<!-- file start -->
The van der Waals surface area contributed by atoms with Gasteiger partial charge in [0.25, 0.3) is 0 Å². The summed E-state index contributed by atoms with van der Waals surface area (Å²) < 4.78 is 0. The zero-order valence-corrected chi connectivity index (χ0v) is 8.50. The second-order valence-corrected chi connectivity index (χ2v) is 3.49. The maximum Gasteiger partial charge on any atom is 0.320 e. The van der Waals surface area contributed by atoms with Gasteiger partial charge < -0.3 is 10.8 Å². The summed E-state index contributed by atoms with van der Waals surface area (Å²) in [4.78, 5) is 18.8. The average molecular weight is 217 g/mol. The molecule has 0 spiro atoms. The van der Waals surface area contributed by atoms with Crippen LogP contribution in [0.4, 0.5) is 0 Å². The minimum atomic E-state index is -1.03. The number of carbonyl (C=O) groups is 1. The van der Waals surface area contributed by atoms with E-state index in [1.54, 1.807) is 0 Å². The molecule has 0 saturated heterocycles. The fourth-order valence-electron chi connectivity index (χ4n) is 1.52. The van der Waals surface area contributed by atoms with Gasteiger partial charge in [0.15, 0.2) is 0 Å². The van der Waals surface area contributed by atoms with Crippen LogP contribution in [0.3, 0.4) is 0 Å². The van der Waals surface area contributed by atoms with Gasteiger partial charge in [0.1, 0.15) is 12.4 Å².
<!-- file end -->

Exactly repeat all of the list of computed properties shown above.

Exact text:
The van der Waals surface area contributed by atoms with Gasteiger partial charge in [0.25, 0.3) is 0 Å². The summed E-state index contributed by atoms with van der Waals surface area (Å²) < 4.78 is 0. The zero-order valence-corrected chi connectivity index (χ0v) is 8.50. The second-order valence-corrected chi connectivity index (χ2v) is 3.49. The maximum Gasteiger partial charge on any atom is 0.320 e. The van der Waals surface area contributed by atoms with Gasteiger partial charge < -0.3 is 10.8 Å². The summed E-state index contributed by atoms with van der Waals surface area (Å²) in [4.78, 5) is 18.8. The average molecular weight is 217 g/mol. The molecule has 0 spiro atoms. The van der Waals surface area contributed by atoms with Crippen LogP contribution in [0.4, 0.5) is 0 Å². The minimum atomic E-state index is -1.03. The number of carbonyl (C=O) groups is 1. The van der Waals surface area contributed by atoms with E-state index in [1.54, 1.807) is 0 Å². The molecule has 0 saturated heterocycles. The fourth-order valence-electron chi connectivity index (χ4n) is 1.52. The van der Waals surface area contributed by atoms with Gasteiger partial charge in [0.15, 0.2) is 0 Å². The van der Waals surface area contributed by atoms with Crippen LogP contribution in [0.3, 0.4) is 0 Å². The van der Waals surface area contributed by atoms with Gasteiger partial charge in [0.1, 0.15) is 12.4 Å².